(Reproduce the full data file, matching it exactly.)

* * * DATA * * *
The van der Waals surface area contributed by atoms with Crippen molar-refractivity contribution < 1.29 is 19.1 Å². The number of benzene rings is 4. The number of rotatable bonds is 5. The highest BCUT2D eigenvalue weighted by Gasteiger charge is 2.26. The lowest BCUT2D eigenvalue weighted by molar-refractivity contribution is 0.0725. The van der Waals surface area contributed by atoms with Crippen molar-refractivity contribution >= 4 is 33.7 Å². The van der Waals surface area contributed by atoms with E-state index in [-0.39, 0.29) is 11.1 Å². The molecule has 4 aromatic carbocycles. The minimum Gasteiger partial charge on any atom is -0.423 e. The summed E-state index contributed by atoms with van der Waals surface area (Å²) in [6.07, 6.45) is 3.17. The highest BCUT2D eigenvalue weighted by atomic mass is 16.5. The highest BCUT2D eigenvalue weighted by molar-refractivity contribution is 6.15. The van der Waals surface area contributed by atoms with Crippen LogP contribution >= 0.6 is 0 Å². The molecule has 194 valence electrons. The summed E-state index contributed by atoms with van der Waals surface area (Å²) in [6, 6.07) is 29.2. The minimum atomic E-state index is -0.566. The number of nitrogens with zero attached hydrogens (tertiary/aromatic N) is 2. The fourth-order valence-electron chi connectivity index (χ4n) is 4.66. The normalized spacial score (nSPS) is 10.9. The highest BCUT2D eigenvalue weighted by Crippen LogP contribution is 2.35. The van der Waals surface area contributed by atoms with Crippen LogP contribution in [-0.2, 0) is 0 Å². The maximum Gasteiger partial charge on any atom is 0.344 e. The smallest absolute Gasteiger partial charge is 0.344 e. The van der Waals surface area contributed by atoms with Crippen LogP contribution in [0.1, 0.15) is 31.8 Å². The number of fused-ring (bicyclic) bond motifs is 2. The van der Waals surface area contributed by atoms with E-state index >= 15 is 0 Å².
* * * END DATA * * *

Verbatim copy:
The van der Waals surface area contributed by atoms with Crippen molar-refractivity contribution < 1.29 is 19.1 Å². The number of benzene rings is 4. The number of rotatable bonds is 5. The highest BCUT2D eigenvalue weighted by Gasteiger charge is 2.26. The lowest BCUT2D eigenvalue weighted by molar-refractivity contribution is 0.0725. The van der Waals surface area contributed by atoms with Crippen molar-refractivity contribution >= 4 is 33.7 Å². The van der Waals surface area contributed by atoms with E-state index in [-0.39, 0.29) is 11.1 Å². The molecule has 4 aromatic carbocycles. The minimum Gasteiger partial charge on any atom is -0.423 e. The summed E-state index contributed by atoms with van der Waals surface area (Å²) in [6.07, 6.45) is 3.17. The highest BCUT2D eigenvalue weighted by atomic mass is 16.5. The highest BCUT2D eigenvalue weighted by molar-refractivity contribution is 6.15. The van der Waals surface area contributed by atoms with Crippen LogP contribution >= 0.6 is 0 Å². The molecule has 194 valence electrons. The summed E-state index contributed by atoms with van der Waals surface area (Å²) in [6, 6.07) is 29.2. The minimum atomic E-state index is -0.566. The number of nitrogens with zero attached hydrogens (tertiary/aromatic N) is 2. The fourth-order valence-electron chi connectivity index (χ4n) is 4.66. The normalized spacial score (nSPS) is 10.9. The highest BCUT2D eigenvalue weighted by Crippen LogP contribution is 2.35. The van der Waals surface area contributed by atoms with Crippen LogP contribution in [-0.2, 0) is 0 Å². The maximum Gasteiger partial charge on any atom is 0.344 e. The smallest absolute Gasteiger partial charge is 0.344 e. The van der Waals surface area contributed by atoms with Crippen LogP contribution in [0.1, 0.15) is 31.8 Å². The number of fused-ring (bicyclic) bond motifs is 2. The van der Waals surface area contributed by atoms with E-state index >= 15 is 0 Å².